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Painting of Maestoso II Catrina ridden by Shana Ritter. Painting by Janey Belozer.




Thomas and Shana Ritter perform a Pas-de-Deux to Music during the 2007 Open House Performance, aboard the Lipizzan stallions, Favory Toscana-18 and Conversano Mima. Photo by Amelia Gagliano.

The Co-Operative Principle
- by Dr. Thomas Ritter

©2000 - All Rights Reserved

I want to jot down a few thoughts that have intrigued me for a long time, but that I never pursued in a systematic fashion yet.

In 1975, the philosopher of language H.P.Grice published a seminal article entitled "The Co-operative Principle" that created quite a stir on the linguistic scene and generated a large number of linguistic publications that built on Grice's postulates. The basic assumption is that any discourse, whether written or spoken, is a joint effort. Both the speaker and the addressee have to follow certain pragmatic, syntactic, and semantic rules in order to communicate effectively. They have to co-operate. Grice's Co-operative Principle consists of several maxims that appear very simple, straightforward, and common-sensical at first sight. What took me by surprise is that you can actually observe these principles at work on a highly technical level in language when you analyze spoken or written texts. You can find them in any text of any genre in any language. If a speaker violates one or more of these fundamental maxims, the communication breaks down. When you read on, you will think that Grice's maxims are terribly idealistic, that few speakers really follow them. On a broader, social level that is certainly true. However, on a more basic, technical level, they work with surprising accuracy. In a successful discourse, you can relate this success to their observance. When misunderstandings (and real life human linguistic and non-linguistic communication is full of misunderstandings) occur, you can demonstrate that they are generally due to a violation of one or more of the maxims. The degree to which these principles are obeyed and applied is a criterion (not the only one) for the evaluation of the quality of a text. In the equestrian world, they are a criterion for the rider's competence in the saddle (as well as on the ground).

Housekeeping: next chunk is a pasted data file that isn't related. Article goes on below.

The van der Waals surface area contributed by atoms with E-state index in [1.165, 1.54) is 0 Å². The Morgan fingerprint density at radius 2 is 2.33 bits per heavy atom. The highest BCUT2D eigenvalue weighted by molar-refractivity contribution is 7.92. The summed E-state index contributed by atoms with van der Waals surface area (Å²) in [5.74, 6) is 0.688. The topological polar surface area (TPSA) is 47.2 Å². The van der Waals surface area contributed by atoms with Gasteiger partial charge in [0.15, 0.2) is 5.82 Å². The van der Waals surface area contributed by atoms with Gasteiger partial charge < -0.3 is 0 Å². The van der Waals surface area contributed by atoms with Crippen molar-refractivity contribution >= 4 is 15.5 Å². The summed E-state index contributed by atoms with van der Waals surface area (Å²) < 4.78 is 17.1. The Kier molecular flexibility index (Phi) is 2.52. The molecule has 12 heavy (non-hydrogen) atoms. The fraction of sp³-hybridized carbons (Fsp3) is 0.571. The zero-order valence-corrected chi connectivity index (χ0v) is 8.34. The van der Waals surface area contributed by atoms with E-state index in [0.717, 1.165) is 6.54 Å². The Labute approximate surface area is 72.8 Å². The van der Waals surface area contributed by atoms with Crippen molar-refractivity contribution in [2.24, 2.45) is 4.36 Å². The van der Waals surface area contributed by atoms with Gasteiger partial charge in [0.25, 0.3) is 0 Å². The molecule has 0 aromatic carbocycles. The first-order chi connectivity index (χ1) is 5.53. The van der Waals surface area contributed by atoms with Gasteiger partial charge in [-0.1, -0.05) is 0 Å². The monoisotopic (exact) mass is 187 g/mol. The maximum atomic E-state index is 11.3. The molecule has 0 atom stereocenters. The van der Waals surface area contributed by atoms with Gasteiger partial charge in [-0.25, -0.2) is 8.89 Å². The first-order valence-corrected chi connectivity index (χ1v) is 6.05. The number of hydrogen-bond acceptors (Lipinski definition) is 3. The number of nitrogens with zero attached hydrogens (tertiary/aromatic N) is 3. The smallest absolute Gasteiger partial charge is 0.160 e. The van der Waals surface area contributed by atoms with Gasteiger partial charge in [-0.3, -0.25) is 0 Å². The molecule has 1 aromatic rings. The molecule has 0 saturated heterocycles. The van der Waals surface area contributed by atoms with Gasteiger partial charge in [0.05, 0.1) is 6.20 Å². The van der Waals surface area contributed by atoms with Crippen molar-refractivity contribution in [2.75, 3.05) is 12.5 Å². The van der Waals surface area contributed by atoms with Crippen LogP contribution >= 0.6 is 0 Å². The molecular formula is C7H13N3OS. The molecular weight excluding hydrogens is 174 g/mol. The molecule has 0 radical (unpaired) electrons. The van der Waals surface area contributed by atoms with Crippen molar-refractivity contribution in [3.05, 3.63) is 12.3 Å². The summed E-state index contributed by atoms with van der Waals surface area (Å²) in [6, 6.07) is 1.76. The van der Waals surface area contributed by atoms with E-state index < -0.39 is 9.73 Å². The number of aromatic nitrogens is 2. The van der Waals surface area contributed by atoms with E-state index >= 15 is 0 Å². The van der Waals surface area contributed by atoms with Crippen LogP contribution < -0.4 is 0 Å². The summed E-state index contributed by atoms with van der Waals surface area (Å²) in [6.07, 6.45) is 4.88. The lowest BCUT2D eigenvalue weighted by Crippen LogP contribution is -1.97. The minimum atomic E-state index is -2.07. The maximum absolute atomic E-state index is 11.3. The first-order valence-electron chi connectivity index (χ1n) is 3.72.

Riding is often quite rightfully referred to as communication, i.e. a type of language that enables the rider to convey his wishes to the horse, and vice versa, the horse communicates his feelings, attitudes, and opinions to the rider.

In the next few paragraphs I will introduce a few of Grice's maxims and try to relate them to riding. In linguistics it is commonplace to talk about speaker/writers and of addressees. Speakers or writers are the authors of statements or texts, who have to package information in a way that it can be understood by another person, the addressee(s). The addressee, in turn, has to "decode" the message, the information that the speaker/writer tries to communicate verbally (and/or with body language). Since we are interested in the communication between rider and horse, we can substitute rider and horse for speaker and addressee.

An important aspect of spoken discourse ("repartee" in technical, linguistic terms) is turn taking, i.e. each participant has to await his turn in the conversation, while giving the other participant(s) a chance to make their contribution. This is as important in riding as in inter-human discourse. Too many riders flood their poor horses with an incessant emission of orders, without ever giving the animal a chance to respond. This is as disrespectful to the horse as it is counterproductive. It is disrespectful, because if the rider does not allow the horse to take his turn in the discourse and to respond to a request, it means that the rider is not interested in the horse's contribution. However, the horse's feedback to the rider's aids is of the utmost importance for good riding. Without it, we would never know if what we are doing is right or wrong, good or bad, or if we are going in the right direction. The horse's response to our aids gives us the information we need in order to choose our next movement or transition, to make the adjustments in our seat and aids that are necessary to improve both our riding and our horse's performance. Without it, good riding is absolutely impossible. It's as simple as that. Not allowing the horse to contribute to the conversation is therefore unproductive for several reasons. On the one hand, we will not have the crucial information we need to improve, and on the other hand, the horse will feel unappreciated and become frustrated with the entire riding process. He will tune us out and begin to resent the rider very quickly. I.e. the rider loses the horse's cooperation, which is synonymous with the end of success and progress. It is the antithesis of good riding, whether it is classical dressage or any other type of riding.

Quality: "Be Informative"